Due to the lack of people who attended my local gym, I asked a close friend of mine who is a freshman at UNC, Parker, to talk about his situation with going to his own local gym and how it benefited his mental health. I began the interview by asking him what the hardest part of his struggle through depression was due to the loss of his mother his sophomore year of high school. He said it was getting out of the routine of not caring about anything. He did not have anything that was constant in his life so there was nothing to help him get through his day. In the summer after his sophomore year, he told me he had a friend that basically dragged him to go the gym with him, and that was what helped him bounce back from what he was going through. As each workout went by, he felt more and more compelled to go to the gym. He slowly started to stop skipping days, and before he knew it, he was going to the gym every single day and he was setting goals for himself to achieve physically. After listening to him talk about his improvements, I inferred as though it was benefitting his mental health as well, so I asked him if it was doing just that. After asking him, he paused for a couple minutes as he thought about it. He responded by saying it did not directly benefit his mental health, it was not something that took away the pain he felt. Instead, it gave him a drive to better himself as a whole. He might not have consciously considered it before, but it seems fairly safe to infer that it did, indeed, benefit his mental health. He saw how much he was improving because of the gym and he realized that, when he puts his mind to something, he can accomplish it. With this newfound motivation, he began to improve his way of life a great deal. He improved his grades in school his junior year, he was making more friendships, and he even met someone that he believes is the love his life that he has been with for the past two years now.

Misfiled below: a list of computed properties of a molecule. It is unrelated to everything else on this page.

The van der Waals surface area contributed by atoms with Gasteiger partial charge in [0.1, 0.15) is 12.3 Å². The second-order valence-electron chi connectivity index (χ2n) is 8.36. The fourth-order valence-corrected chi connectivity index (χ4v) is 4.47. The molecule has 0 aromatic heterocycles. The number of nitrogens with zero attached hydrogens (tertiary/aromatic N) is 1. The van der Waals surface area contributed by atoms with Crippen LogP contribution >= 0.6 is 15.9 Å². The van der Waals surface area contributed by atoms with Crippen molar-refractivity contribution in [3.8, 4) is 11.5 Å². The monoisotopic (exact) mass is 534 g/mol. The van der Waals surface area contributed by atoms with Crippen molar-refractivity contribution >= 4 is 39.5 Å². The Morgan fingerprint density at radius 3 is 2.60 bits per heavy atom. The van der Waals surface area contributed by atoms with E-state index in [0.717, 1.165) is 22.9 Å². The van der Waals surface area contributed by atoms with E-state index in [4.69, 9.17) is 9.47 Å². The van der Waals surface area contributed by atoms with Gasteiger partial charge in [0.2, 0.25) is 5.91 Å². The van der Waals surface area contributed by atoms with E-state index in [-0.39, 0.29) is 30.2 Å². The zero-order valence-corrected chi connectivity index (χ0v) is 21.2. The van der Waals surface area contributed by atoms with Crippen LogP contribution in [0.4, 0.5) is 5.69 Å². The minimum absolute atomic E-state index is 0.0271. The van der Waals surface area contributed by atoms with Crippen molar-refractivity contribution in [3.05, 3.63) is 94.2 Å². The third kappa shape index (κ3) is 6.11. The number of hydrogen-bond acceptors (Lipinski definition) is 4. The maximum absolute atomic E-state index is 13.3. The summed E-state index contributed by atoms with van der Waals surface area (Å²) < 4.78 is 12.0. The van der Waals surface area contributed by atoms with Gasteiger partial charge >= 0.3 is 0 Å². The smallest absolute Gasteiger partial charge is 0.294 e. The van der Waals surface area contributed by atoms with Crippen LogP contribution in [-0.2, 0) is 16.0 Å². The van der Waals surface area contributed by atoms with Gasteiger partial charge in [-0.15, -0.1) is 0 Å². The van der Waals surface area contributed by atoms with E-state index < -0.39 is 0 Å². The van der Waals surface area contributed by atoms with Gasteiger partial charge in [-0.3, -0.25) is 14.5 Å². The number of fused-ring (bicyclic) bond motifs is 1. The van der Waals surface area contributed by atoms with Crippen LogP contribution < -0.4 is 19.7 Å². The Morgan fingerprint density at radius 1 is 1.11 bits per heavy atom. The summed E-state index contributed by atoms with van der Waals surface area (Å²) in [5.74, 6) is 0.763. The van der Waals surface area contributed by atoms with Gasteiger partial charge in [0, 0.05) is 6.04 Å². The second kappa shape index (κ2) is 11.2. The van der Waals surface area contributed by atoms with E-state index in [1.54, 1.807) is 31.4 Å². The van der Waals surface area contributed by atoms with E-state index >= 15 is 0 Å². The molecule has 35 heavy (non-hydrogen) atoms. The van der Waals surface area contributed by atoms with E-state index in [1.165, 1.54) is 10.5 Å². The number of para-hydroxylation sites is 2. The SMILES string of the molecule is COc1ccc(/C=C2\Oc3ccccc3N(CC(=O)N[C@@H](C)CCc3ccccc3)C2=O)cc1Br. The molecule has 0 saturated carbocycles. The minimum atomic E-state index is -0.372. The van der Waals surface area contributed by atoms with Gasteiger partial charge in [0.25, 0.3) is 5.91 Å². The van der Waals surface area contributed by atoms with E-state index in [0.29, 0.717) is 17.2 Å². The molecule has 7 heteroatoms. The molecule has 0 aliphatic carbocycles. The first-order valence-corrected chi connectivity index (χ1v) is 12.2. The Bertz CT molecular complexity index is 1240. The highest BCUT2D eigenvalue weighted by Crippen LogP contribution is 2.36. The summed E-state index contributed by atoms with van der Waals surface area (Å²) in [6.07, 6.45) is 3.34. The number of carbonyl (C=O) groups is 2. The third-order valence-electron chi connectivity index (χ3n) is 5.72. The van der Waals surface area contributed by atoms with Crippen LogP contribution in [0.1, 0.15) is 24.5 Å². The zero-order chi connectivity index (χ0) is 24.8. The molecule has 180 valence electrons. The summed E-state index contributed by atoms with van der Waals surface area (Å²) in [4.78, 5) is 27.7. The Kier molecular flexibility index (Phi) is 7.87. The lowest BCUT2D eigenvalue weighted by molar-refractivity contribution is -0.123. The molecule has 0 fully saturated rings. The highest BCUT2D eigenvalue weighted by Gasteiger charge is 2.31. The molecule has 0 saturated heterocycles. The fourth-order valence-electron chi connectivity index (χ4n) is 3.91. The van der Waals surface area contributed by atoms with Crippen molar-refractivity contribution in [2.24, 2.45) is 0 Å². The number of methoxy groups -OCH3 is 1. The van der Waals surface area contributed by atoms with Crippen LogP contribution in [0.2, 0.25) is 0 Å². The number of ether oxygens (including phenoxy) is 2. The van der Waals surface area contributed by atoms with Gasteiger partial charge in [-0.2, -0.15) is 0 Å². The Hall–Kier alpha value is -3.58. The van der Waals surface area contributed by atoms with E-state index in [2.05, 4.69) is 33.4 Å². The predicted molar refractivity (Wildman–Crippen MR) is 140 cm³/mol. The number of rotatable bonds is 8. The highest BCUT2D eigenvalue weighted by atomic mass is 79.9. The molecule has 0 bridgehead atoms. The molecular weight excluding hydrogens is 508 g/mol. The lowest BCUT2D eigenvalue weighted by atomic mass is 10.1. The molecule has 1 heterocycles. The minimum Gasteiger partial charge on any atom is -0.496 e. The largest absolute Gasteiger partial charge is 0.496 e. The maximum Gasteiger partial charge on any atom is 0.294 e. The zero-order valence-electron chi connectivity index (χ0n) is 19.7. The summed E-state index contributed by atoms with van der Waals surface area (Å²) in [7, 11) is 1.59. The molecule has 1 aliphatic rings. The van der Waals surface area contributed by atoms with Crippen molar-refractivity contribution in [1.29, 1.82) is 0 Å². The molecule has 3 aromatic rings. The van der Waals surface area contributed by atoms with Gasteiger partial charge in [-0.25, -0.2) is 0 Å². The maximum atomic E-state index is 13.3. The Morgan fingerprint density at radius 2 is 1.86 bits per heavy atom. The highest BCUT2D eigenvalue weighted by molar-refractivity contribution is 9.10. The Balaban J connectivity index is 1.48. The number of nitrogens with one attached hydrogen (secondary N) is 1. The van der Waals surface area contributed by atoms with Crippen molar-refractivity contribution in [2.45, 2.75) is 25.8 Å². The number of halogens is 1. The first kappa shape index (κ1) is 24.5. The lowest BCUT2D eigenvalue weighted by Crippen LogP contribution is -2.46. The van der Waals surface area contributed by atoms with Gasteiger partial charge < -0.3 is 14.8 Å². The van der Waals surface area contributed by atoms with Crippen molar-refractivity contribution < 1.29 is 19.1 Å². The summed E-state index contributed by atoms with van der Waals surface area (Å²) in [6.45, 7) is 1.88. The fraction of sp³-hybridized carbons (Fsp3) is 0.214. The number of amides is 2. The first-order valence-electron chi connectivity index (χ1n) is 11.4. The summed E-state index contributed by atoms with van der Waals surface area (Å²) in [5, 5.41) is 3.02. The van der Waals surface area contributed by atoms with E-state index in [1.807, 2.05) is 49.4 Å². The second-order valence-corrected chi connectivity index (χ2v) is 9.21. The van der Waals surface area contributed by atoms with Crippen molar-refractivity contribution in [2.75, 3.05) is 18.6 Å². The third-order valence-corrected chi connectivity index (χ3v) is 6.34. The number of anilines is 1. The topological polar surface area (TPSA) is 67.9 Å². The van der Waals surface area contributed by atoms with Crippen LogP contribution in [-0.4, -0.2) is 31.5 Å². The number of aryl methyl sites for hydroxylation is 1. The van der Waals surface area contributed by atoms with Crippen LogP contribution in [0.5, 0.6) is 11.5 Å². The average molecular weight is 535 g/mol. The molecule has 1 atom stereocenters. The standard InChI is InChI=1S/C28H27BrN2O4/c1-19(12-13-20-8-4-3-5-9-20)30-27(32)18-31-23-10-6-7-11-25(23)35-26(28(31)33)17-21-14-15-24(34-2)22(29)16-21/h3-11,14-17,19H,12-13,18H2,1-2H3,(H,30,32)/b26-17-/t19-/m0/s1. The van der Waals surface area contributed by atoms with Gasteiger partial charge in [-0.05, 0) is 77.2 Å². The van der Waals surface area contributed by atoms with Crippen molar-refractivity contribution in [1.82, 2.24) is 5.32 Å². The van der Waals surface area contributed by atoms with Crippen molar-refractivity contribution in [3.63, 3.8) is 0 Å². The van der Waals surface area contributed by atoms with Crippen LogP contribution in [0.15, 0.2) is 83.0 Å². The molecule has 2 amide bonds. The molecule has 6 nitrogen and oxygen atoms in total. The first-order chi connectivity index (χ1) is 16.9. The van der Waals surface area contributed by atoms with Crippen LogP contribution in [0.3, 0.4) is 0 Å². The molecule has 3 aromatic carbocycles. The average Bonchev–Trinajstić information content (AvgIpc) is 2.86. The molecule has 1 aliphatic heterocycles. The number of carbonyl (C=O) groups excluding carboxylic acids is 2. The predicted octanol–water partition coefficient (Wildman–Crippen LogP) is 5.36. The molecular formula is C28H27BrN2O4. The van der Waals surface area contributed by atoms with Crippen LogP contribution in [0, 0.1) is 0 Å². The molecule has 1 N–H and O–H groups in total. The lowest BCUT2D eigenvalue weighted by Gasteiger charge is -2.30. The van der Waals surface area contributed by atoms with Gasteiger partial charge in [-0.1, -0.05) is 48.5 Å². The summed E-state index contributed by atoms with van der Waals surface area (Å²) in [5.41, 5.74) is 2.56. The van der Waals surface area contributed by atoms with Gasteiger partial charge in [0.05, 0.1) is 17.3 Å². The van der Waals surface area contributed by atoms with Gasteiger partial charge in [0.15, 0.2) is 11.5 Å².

The struggle of maintaining a positive mental health is something that has been going on for as long as humanity, however, only until recently has humanity started to accept it for being a real issue. As shown in the first observations I conducted, we can see how some people go to the gym because it provides them with a sense of satisfaction, or better yet, happiness. In my second observation, we can see how due to a poor mental health, some people even start to go the gym, later realizing how much it benefitted them mentally. In this day and age, mental health has proved to be a real struggle with numerous people. However, exercise can truly help with this endeavor, and hopefully, it can be a means to an end for many people struggling with mental health.
Awruk, K., & Janowski, K. (2016). Motivation for physical activity and mental health indicators in male gym attendees. Physical Culture and Sport, 69(1), 65-73. http://dx.doi.org.libproxy.lib.unc.edu/10.1515/pcssr-2016-0003
Biddle, S and Asare, M. (2011). Physical activity and mental health in children and adolescents: a review of reviews. British Journal of Sports Medicine, 45, 886-895. https://bjsmbmjcom.libproxy.lib.unc.edu/content/45/11/886.info
Featured Image Reference:
Jarret-Kerr, R. (2019). The benefits of exercise to mental health. https://www.expd8.co.uk/wp-content/uploads/The-Mental-Health-Benefits-of-excersize-4-1400×700.jpg